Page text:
8. 8. IMDS 108,8 0.00% 5.00% 10.00% 15.00% 20.00% 25.00% 30.00% 35.00% 40.00% 45.00% 50.00% Difficulty to understand the 45.76% logic of ERP system Others 44.07% 1052 Vendor package ERP does not fullfil 42.37% the business requirements Complexity 35.59% Selection, implementation or 35.59% configuration of the system Underestimating the 30.51% business requirements Costs 28.81% Lack of user centric approach 27.12% Inter-organisational 22.03% communication problems Temporary performance dropdown 20.34% Dominating vendor market position 20.34% Heterogeneous system 16.95% Control of ERP 16.95% Consultants lacking industry-specific 11.86% knowledge, project management or training Does not fit with the management model 8.47% System does not work 6.78% Figure 2. Lost control of process parameters 6.78% Disadvantages of ERP implementation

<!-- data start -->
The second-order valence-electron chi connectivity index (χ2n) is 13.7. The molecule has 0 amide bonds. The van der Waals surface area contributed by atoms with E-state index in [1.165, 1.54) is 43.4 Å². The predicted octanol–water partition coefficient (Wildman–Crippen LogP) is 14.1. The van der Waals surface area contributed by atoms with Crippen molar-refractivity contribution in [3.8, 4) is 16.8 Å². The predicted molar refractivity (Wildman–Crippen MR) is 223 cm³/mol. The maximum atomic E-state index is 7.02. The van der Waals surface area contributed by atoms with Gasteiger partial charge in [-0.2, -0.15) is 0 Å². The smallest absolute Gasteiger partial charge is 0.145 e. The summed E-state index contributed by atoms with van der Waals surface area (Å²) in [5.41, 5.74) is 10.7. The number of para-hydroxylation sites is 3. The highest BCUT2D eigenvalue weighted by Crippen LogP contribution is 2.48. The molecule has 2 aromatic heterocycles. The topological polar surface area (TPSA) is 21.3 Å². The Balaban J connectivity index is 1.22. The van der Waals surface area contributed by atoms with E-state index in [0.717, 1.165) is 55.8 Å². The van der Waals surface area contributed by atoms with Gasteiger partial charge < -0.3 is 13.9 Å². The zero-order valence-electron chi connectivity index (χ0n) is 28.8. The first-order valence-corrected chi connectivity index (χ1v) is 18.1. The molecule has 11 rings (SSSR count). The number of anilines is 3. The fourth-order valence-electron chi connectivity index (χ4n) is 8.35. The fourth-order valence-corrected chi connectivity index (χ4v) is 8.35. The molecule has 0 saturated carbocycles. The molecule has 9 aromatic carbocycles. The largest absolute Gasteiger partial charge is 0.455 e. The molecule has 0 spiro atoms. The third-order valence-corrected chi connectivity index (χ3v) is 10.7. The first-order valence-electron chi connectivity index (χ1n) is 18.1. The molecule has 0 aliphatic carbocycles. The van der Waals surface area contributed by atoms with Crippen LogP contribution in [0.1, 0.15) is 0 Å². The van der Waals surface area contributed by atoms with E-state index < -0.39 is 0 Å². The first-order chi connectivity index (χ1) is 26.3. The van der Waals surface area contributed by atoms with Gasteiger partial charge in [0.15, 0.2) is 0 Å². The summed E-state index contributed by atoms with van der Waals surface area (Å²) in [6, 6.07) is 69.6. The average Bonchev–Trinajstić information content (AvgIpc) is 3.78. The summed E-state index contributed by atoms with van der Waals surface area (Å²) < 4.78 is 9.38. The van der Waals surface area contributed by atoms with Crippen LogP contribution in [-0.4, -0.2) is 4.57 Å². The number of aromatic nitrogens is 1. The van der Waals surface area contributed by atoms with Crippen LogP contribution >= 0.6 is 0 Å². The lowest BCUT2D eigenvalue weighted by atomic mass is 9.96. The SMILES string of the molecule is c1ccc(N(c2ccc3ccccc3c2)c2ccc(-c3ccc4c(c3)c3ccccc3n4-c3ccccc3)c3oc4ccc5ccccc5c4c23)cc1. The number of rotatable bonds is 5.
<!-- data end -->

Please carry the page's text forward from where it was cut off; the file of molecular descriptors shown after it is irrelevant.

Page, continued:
9. 9. 0.00% 5.00% 10.00% 15.00% 20.00% 25.00% 30.00% 35.00% 40.00% 45.00% 50.00% Expectation and Production planning and control 44.64% reality in ERP implementation Materials management 21.43% Sales and marketing 21.43% Depending case by case Supporting key processes 1053 Network management 19.64% Product configuration Others Offer calculation Design of use cases Training and change management Project management 10.71% Communication between departments Customer and supplier network management 7.14% Human resources 5.36% Figure 3. Difficulties in ERP Finance 5.36% implementation calculation are developing parts in many ERP systems. The differences between the respondents’ group, such as education, experience or the software package that they sell, were tested, but no statistical differences were found on any of these parameters. These results can be interpreted in several ways – there is a possibility that software providers do not understand production and materials management very well, there is a great variance in terms of procedures in manufacturing companies, or the software packages are out of date. Whatever the main reason is, production and material management needs to receive special attention due to its criticality in implementation. Implication of results According to the results there seems to be a trade-off situation between generic purpose systems and customization requirements related to business types and industries. This consultant’s view is also supported by the interviews carried out in companies implementing systems (Rao, 2000). Standardized packages offer standardized processes, which can be monitored and controlled. Still compliance requirements with Sarbanes-Oxley (SOX) Act may cause implementation issues (Huang et al., 2008). However, the competitive advantage of companies comes from business processes, and if the same practices are shared without any tailoring, the competitiveness from production is limited. The operating environment varies between companies: products and processes are different. The results of an empirical study conducted by Elbertsen and Van Reenekum (2008) show that ERP adoption by mid-sized Dutch companies is most significantly driven by competitive pressure and software comparison with the company’s business processes. Consultants are used in this transition. From the ERP implementation point of view the operating environment includes the following customization aspects: . Production control principles are different based on the order-decoupling point. Companies operating make-to-stock, assembly-to-order, make-to-order, or engineer-to-order are very different in many ways. The range of product variety, mix, and stability of variety is driving the management of bill-of-materials.